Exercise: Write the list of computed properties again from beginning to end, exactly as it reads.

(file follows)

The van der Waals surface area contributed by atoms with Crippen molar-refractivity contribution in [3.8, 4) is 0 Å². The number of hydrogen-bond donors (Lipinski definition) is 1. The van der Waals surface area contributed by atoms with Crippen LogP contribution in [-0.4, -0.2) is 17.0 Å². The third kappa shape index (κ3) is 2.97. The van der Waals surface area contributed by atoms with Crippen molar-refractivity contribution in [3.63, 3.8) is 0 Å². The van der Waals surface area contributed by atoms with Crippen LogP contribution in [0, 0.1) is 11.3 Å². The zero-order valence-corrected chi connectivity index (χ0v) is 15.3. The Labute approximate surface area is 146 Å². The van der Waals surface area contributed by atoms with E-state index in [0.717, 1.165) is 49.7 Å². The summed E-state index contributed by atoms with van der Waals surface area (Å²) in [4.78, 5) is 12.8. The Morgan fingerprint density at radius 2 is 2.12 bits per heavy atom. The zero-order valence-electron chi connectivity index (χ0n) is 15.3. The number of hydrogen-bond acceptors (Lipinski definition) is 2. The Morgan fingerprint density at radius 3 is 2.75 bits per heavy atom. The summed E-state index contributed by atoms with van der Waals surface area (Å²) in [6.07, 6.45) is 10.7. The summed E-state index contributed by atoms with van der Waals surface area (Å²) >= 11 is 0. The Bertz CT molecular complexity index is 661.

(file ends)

The van der Waals surface area contributed by atoms with Crippen molar-refractivity contribution in [3.8, 4) is 0 Å². The number of hydrogen-bond donors (Lipinski definition) is 1. The van der Waals surface area contributed by atoms with Crippen LogP contribution in [-0.4, -0.2) is 17.0 Å². The third kappa shape index (κ3) is 2.97. The van der Waals surface area contributed by atoms with Crippen molar-refractivity contribution in [3.63, 3.8) is 0 Å². The van der Waals surface area contributed by atoms with Crippen LogP contribution in [0, 0.1) is 11.3 Å². The zero-order valence-corrected chi connectivity index (χ0v) is 15.3. The Labute approximate surface area is 146 Å². The van der Waals surface area contributed by atoms with E-state index in [0.717, 1.165) is 49.7 Å². The summed E-state index contributed by atoms with van der Waals surface area (Å²) in [4.78, 5) is 12.8. The Morgan fingerprint density at radius 2 is 2.12 bits per heavy atom. The zero-order valence-electron chi connectivity index (χ0n) is 15.3. The number of hydrogen-bond acceptors (Lipinski definition) is 2. The Morgan fingerprint density at radius 3 is 2.75 bits per heavy atom. The summed E-state index contributed by atoms with van der Waals surface area (Å²) in [6.07, 6.45) is 10.7. The summed E-state index contributed by atoms with van der Waals surface area (Å²) >= 11 is 0. The Bertz CT molecular complexity index is 661.